At the certification motion before Justice Perell, the defendants consented to certification of the action subject to one contested issue regarding the scope of the plaintiff’s proposed class definition. Section 130(1) of the OSA provides that where a prospectus contains a misrepresentation, “a purchaser who purchases a security offered by the prospectus during the period of distribution or during distribution to the public” has a cause of action against, amongst others, the issuer and underwriters of the securities in question. This statutory cause of action has conventionally been understood to be available only to purchasers buying securities in the primary market, and not purchasers in the secondary market (who have their own statutory cause of action set out in s. 138.1 of the OSA for which leave is required). The plaintiff challenged this conventional understanding by seeking to certify a class which included persons who acquired Smart shares on the secondary market between July 15 and 20, 2010, arguing that during the period of distribution, purchasers in both the primary and secondary markets are similarly situated and, as a matter of public policy, it is desirable to treat similarly-situated persons equally. The plaintiff also sought to distinguish existing Ontario case law restricting the s. 130 cause of action to primary market purchasers on the basis that those cases only addressed secondary market purchasers who bought securities after the primary market distribution had been completed.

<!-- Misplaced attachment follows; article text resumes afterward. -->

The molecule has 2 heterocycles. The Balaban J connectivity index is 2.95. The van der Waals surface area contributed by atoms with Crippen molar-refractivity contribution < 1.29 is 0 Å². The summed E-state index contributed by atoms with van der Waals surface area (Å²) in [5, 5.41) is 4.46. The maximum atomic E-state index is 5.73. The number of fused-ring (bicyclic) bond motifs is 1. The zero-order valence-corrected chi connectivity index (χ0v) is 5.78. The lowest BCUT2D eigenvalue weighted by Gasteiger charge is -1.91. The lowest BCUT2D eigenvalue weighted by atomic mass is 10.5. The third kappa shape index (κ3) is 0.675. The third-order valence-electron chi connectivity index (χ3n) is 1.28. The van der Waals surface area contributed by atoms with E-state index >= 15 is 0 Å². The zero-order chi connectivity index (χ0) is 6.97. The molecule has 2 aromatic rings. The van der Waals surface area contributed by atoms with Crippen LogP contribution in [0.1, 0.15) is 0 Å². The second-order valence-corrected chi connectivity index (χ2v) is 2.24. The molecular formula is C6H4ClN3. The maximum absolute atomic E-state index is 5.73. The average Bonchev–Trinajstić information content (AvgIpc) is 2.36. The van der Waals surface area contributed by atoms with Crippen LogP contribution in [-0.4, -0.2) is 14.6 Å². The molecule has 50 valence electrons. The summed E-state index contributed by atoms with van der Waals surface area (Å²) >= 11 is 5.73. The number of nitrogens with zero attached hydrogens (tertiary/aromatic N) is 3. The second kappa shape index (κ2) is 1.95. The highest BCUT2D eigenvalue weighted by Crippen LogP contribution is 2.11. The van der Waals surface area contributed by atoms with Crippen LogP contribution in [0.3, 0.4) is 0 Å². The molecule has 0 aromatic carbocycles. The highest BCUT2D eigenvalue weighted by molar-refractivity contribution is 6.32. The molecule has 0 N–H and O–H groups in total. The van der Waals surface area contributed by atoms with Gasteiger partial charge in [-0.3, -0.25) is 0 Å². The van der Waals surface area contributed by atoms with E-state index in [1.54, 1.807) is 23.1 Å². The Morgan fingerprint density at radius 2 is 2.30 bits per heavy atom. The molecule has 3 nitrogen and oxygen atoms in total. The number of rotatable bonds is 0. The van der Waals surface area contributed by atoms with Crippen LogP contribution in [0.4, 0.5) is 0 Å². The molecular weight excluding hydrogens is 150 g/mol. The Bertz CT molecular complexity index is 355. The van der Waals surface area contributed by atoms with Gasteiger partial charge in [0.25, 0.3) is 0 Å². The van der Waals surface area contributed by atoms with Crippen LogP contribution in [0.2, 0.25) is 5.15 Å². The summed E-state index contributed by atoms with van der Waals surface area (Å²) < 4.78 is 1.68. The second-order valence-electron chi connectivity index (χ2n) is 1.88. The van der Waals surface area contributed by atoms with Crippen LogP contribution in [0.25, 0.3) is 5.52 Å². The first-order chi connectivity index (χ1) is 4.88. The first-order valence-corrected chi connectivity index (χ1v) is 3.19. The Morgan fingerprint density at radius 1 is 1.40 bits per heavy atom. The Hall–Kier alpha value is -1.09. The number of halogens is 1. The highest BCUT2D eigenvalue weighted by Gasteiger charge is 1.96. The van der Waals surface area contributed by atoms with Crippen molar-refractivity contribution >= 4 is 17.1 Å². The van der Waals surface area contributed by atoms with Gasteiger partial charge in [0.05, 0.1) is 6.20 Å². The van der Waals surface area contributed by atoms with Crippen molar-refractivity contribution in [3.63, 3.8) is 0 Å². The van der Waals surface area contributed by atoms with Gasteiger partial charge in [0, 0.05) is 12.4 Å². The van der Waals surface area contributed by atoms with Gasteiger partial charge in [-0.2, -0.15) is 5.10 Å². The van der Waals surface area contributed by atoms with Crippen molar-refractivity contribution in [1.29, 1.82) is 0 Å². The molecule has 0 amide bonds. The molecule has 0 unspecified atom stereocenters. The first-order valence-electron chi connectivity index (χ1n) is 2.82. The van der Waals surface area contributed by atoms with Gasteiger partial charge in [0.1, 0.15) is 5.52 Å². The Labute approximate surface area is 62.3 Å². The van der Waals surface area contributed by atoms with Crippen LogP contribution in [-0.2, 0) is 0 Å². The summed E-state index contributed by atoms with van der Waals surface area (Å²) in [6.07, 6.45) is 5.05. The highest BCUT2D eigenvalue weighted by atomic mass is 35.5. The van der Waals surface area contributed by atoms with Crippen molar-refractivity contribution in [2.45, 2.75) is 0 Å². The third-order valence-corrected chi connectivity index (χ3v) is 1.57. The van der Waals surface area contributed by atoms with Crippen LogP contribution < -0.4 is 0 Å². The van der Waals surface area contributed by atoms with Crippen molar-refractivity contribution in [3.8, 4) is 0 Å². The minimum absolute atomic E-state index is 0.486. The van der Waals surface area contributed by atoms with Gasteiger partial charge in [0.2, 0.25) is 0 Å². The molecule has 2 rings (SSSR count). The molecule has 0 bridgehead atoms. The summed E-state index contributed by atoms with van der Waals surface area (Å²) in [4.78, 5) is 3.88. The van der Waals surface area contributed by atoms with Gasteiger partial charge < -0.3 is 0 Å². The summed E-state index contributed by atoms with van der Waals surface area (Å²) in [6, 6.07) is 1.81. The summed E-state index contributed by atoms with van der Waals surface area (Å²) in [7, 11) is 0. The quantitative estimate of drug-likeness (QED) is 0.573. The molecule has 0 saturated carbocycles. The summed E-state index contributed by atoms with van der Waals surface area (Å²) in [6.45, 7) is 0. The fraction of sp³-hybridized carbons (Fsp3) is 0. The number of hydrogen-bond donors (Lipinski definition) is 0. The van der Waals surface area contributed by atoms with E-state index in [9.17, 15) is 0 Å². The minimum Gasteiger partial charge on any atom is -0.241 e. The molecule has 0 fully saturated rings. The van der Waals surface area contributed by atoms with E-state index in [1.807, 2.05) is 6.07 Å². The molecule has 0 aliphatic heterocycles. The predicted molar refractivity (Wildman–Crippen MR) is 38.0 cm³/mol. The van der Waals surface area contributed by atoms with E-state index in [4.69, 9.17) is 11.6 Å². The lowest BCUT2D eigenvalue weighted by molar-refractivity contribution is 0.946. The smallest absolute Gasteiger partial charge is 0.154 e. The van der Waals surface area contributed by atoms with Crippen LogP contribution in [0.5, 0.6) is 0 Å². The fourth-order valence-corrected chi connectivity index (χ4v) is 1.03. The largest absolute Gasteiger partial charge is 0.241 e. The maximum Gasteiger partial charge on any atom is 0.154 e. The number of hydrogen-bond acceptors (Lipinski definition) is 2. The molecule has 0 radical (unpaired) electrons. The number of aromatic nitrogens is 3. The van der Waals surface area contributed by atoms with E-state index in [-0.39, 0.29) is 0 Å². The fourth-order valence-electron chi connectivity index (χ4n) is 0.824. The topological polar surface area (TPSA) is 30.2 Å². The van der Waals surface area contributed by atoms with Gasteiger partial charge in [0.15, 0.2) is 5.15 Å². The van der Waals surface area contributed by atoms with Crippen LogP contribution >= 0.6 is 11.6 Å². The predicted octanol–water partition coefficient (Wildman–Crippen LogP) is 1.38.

In rejecting the plaintiff’s submissions, Justice Perell held that a secondary market purchaser does not purchase securities offered by a prospectus but, rather, purchases securities offered by a secondary market vendor, likely at a different price and on different terms of sale than primary market purchasers. Justice Perell also noted that the plaintiff’s “strained interpretation” would have the anomalous result that some s. 130 claimants (the secondary market purchasers) would not have the alternative statutory right of rescission which is only available against the issuer, selling security holders and underwriters (and not secondary market vendors). In the result, the plaintiff’s proposed class definition was revised by excluding secondary market purchasers.